In 2008 we introduced a round version of the Waterboxx®. By doing so, we reduced the amount of raw materials required by 50%! The center of the box had a round opening with enough space to plant one tree – the new design resembled a donut. We 3D printed a couple of prototypes and then produced a small batch to plant trees in a dozen countries.
In 2009 it became apparent that the new designed worked very well. After years of testing, in 19 countries, we started producing our current model of the Waterboxx® plant cocoon. We decided to make a double opening in the center of the box, which allowed the user to plant two trees at the same time. This was to ensure that the planter would always have at least one tree that would survive, and the incremental cost of planting the second tree was marginal. Later we learned that planting 2 trees was not necessary, because of the incredible survival rates that were reported from around the globe – between 90% and 100%, so most users stopped planting two trees. However, we kept the double opening since it makes it easier to remove the Waterboxx® after one year. The box can be reused for 10 years with one or two trees planted every year. That year we tested 30,000 units in 19 countries, and the results were fantastic. Whether used for eco-system restoration or for agroforestry – users reported significant water savings and wonderful survival rates.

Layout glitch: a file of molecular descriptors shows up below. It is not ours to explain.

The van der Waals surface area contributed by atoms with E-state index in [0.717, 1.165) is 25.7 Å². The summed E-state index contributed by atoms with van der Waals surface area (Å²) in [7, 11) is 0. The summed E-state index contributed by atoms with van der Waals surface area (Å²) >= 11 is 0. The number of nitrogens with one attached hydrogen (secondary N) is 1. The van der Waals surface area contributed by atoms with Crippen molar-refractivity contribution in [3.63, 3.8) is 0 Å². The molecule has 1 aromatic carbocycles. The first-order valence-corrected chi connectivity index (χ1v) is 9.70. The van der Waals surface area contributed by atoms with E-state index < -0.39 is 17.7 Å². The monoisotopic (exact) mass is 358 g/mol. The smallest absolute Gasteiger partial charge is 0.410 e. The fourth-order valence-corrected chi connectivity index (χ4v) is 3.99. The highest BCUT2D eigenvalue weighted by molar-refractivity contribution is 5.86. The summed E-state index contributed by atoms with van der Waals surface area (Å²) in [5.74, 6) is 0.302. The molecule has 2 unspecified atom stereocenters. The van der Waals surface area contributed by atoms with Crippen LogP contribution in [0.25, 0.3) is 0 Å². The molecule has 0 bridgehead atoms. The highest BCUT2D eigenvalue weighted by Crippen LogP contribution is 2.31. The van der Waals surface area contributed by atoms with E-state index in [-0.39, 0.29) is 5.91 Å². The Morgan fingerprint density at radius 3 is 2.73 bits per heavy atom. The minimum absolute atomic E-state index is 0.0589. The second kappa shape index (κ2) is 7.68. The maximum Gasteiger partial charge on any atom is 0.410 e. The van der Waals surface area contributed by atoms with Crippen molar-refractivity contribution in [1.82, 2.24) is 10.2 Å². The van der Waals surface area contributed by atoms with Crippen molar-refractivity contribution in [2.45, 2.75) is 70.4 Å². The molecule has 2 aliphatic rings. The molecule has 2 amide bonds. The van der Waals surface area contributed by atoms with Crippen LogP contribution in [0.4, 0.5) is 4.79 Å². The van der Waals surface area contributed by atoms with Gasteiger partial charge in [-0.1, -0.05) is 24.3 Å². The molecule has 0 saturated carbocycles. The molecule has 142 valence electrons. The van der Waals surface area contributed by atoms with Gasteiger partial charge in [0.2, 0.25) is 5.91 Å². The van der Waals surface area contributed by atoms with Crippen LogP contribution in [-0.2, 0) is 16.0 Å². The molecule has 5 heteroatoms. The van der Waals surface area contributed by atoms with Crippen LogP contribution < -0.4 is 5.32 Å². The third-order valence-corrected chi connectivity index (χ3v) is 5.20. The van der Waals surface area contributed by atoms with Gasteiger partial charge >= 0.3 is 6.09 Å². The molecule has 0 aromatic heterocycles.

Our first test with biodegradable raw materials
In the second half of 2009 after a long development process, we finally carried out numerous tests with Waterboxx® plant cocoons made from PLA, which is a biodegradable biopolymer. The goal was to develop the first biodegradable intelligent bucket, a plant cocoon that would not have to be removed, and which would decompose biologically over time and release valuable nutrients. We incurred a lot of cost, for instance we had to make new molds since biopolymer is formed in the mold in a different way to polypropylene. A polymer is moulded by making it liquid, a biopolymer is moulded through pressure. The initial tests with our Waterboxx® from PLA failed, because the biopolymer Waterboxx® plant cocoon collapsed in the desert – like a plum pudding. In spite of trying different designs and materials, we had to stop the project. We lost 3 years of labor and development costs.